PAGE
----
Abstract and Keywords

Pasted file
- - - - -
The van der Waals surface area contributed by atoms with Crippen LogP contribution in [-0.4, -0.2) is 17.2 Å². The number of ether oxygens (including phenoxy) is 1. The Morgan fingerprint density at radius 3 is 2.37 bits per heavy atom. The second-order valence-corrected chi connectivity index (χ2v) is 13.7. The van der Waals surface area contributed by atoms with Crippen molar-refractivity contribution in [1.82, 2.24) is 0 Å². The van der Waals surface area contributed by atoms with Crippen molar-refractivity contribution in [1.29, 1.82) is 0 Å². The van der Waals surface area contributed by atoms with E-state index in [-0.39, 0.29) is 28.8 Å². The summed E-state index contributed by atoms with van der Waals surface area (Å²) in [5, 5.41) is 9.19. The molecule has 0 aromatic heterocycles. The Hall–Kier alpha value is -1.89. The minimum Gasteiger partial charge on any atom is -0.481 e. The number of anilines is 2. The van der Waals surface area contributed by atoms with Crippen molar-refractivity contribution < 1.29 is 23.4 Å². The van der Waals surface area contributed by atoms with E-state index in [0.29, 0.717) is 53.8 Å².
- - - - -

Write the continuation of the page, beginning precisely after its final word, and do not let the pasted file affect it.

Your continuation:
In traditional formal semantics, reference, truth, and satisfaction are basic and representation is derivative and dispensable. Semantics in this traditional sense has no bearing on mental processing. Thus, cognitive neuroscience cannot provide any insights into the nature of reference. Unlike traditional semantics, dynamic semantic theories—such as discourse representation theory (DRT) —treat ever-growing, revisable mental representations as the basic semantic entities. New information may refer to previously introduced referents and discourse referents may refer to worldly entities. Because DRT treats mental representations as indispensable, evidence from neuroscience—particularly recording of electroencephalograms (EEG) and its derivative event-related potentials (ERPs)—can reasonably be thought to shed light on meaning and reference. This chapter first reviews the advantages of DRT in accommodating linguistic data and then reviews data from neuroscience that seem to support it. Finally, it considers methodological concerns that have been raised about the neuroscientific approach to semantics.
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